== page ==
It is your home, so you can leave it to your children or to anyone you choose. However, the loan is not assumable (it can't be taken over by someone else). Your heirs can pay off the loan any number of ways including selling the home. If they wish to keep the home, they would need to refinance it and pay off the reverse mortgage loan in full.

Reverse mortgages are "non-recourse," which means the lender cannot collect more money than the home is worth, regardless of how much is owed and they cannot seek other assets to pay for the debt. This is an excellent protection for you. If the heirs wish to keep the home then the lender is entitled to all that is owed including interest and closing costs.

Yes, the trust must meet HUD guidelines and be approved by the lender. If you would like to confirm your trust is acceptable for a reverse mortgage, you can click here to contact us and we can review it for you FREE of charge.

Many financial advisors and senior advocates, including the National Council on Aging, suggest that a reverse mortgage can be a smart way to secure your financial future during retirement.

As with any loan, there are closing costs associated with obtaining a reverse mortgage. Standard costs include: the lender loan origination fee, HUD required counseling, FHA mortgage insurance, and 3rd party fees such as title, escrow, and appraisal.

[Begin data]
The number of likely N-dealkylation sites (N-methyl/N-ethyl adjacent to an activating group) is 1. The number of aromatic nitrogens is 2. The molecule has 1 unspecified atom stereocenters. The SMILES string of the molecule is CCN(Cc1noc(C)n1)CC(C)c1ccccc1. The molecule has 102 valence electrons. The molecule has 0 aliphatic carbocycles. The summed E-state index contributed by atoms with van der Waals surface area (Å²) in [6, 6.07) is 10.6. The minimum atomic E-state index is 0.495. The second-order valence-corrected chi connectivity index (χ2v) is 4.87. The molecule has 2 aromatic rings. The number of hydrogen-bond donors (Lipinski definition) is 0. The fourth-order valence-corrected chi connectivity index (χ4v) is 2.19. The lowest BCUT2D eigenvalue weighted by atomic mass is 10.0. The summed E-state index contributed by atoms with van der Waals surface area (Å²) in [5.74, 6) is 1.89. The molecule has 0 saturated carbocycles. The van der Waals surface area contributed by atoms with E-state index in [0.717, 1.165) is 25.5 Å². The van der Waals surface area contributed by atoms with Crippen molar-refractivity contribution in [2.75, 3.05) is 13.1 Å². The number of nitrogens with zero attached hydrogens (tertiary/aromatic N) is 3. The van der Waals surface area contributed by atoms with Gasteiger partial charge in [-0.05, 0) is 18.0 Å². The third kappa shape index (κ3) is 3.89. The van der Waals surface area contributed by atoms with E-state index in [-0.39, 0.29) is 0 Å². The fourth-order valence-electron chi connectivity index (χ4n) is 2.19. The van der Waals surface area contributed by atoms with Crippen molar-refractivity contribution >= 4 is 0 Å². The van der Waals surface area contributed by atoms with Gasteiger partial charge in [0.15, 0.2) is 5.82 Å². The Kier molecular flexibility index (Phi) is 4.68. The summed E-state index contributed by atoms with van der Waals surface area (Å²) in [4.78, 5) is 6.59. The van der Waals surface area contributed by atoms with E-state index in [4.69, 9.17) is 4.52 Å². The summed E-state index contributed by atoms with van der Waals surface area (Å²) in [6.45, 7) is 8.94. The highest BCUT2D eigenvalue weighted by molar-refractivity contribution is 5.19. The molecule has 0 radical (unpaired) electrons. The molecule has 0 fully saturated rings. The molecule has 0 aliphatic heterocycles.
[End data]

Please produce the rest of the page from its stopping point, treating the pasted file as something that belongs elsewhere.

The IRS does not consider proceeds from a reverse mortgage to be taxable income. They are considered loan advances on your equity and are not taxed. (We recommend consulting a tax professional.)

The interest is deductible at the time the loan is paid in full. (We recommend consulting a tax professional.)

Payments you receive do not affect your Social Security or Medicare benefits. However, in the Federal Supplemental Security Income Program there are specific requirements for certain programs such as Medicaid. Therefore, we suggest that you consult a benefits specialist in your area to determine if you would be affected.

The information in this website is not from HUD or FHA and was not approved by HUD or a government agency.